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Alchemy in Art History? As Above, So Below | City of the Seekers

A new exhibition at the Getty Research Institute puts Manly P. Hall's alchemical manuscripts in the context of art history.
October 14, 2016, 4:50pm
The Ripley Scroll (detail of alchemists revealing secrets from the Book of Seven Seals), England, ca. 1700. Watercolor; the Getty Research Institute

In the late 19th century, Southern California attracted misfits, idealists, and entrepreneurs with few ties to anyone or anything. Swamis, spiritualists, and other self-proclaimed religious authorities quickly made their way out West to forge new faiths. Independent book publishers, motivational speakers, and metaphysical-minded artists and writers then became part of the Los Angeles landscape. City of the Seekers examines how the legacy of this spiritual freedom enables artists to make creative work as part of their practices.


Before chemistry, there was alchemy, which investigated the transformation of matter into new substances. From antiquity through the Enlightenment, reaching its height of popularity during the Middle Ages, it may not have always been about turning base metals into gold, but alchemists such as Roger Bacon, Pope John XXII, Paracelsus, and Isaac Newton each understood that certain combinations of materials led to new achievements.

As such, alchemy created new tools for creativity. Now, thanks to a collection donated to the Getty in 1995 by the widow of LA's own godfather of esoteric teachings, Manly P. Hall, The Art of Alchemy at the Getty Research Institute highlights how alchemy became a driving force not just in science, but in the history of art as well.


Strip-Mining Sulfur at Pozzuoli by Anton Eisenhoit (German, 1553/4–1603). Engraving in Michele Mercati, Metallotheca Vaticana (Rome, 1717), pl. after p. 78, the Getty Research Institute

Dr. David Brafman, Curator of The Art of Alchemy, put the exhibition with over 100 rare books, manuscripts, and other items from cultures around the world, all dating from 300 BCE to the last century. The show is organized in three parts: "Alchemical Creation," which displays an example of synthetic coloring matter from the Greco-Roman era; "Alchemy and Creativity," which explores how the practice of transmuting matter broadened the scope of creative expression; and "Alchemical Culture," which looks at its legacy from the Renaissance and beyond.


The Doctor of Fools by Theodor de Bry (Franco-Flemish, 1528–1598). Engraving in Jacques Lagniet, Recueil des plus illustres proverbes, divises en trois livres (Paris, 1657–1663), pl. 15, the Getty Research Institute

Working with Hall's collection, Brafman started to see connections between the books' arcane artwork and the composition of matter as creative material for artists. "Amid the esoteric imagery there were also recipes for color pigments, inks, metallurgical effects, and ceramic glazes," Dr. Brafman tells The Creators Project. "My research into these alchemical techniques and art practices led me to colleagues in the Getty Museum and Getty Conservation Institute, and it became clear that complementing the GRI rare alchemy books were 2000 years of art objects displaying the application of alchemical techniques (and metaphorical expression) in painting, sculpture, decorative arts, and manuscript illumination."


Hermes Trismegistos Teaching Ptolemy the World System (Eastern Mediterranean), ca. 500–600. Silver plate; lent by the J. Paul Getty Museum, Los Angeles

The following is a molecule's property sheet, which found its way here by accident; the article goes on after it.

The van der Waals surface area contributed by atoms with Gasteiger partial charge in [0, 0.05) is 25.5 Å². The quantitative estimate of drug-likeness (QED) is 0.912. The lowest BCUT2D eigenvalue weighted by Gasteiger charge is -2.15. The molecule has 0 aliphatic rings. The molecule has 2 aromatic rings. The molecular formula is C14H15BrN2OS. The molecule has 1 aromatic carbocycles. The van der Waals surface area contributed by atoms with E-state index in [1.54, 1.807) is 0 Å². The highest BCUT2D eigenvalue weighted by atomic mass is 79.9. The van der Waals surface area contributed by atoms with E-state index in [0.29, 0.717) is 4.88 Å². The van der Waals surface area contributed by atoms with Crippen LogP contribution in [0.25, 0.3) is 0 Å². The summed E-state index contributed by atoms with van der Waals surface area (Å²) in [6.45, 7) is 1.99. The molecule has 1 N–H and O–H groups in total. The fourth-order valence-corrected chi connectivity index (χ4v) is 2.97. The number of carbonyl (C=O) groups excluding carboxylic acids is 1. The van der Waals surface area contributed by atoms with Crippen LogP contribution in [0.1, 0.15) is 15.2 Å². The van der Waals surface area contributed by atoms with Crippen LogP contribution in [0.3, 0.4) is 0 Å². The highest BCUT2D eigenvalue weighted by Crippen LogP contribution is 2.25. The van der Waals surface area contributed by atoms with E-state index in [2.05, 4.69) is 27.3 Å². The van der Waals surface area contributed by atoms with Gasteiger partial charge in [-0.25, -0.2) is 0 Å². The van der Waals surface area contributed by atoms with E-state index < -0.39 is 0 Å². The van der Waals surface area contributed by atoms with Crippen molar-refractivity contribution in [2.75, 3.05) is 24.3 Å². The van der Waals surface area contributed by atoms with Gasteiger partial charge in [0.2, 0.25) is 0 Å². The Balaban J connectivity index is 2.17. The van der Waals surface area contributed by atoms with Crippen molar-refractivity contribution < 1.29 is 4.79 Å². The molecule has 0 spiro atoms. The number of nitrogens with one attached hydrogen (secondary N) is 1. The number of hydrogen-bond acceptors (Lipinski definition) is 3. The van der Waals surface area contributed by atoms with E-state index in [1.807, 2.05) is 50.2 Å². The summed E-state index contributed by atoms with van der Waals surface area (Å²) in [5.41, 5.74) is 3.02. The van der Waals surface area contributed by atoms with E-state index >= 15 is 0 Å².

The Art of Alchemy illustrates how artists today continue to embody the same principles as alchemists of yore. In a sense, not much has changed, as artists are still exploring new ways that individual properties can interact, mix together, and transform into new pieces of matter.

"While our show is less interested in the specifically spiritual and religious aspects of alchemical history, the history of alchemy is essentially a history of seekers: that is, experimenters seeking after the secrets of nature and looking for ways to bend natural matter to the will of the human imagination, for the creation of art as well as the perfection of the body," Brafman explains. "It was alchemical seekers who discovered and invented concrete, oil paints, inks, and pharmaceutical medicines—and the urge to understand and imitate has never been so strong as it is today, in our new digital age of liquid crystals, plastics and other synthetics."

Though alchemy is often stigmatized as pseudo-science today, Brafmam maintains that in the past, "Alchemy was a mainstream technology that has been essential to human expression for thousands of years around the globe—and almost all the objects we needed to illustrate this were right here in Los Angeles."


Mercury by Johann Gregor van der Schardt (Netherlandish, ca. 1530–after 1581), ca. 1570–1580. Bronze; lent by the J. Paul Getty Museum, Los Angeles


The Chemical Wedding of Hermes and Aphrodite by Matthaus Merian the Elder (Swiss, 1593–1650). Engraving in Michael Maier, Scrutinium chymicum (Frankfurt, 1687), pp. 96–97, the Getty Research Institute


Allegory of Distillation by Claudio de Domenico Celentano di Valle Nove (Neapolitan, active ca. 1606). Watercolor in Claudio de Domenico Celentano di Valle Nove, [Book of Alchemical Formulas] (Naples, 1606), pp. 6-7, the Getty Research Institute


The Body as Alchemical Laboratory. Engraving in Joachim Becher, Physica subterranea (Leipzig, 1738), frontispiece, the Getty Research Institute

The Art of Alchemy is on view at the Getty Research Institute through February 12, 2017; in conjunction with The Alchemy of Color in Medieval Manuscripts, on view through January 1, 2017 at the J. Paul Getty Museum at the Getty Center; and The Shimmer of Gold: Giovanni di Paolo in Renaissance Siena, on view through January 8, 2017 at the J. Paul Getty Museum.


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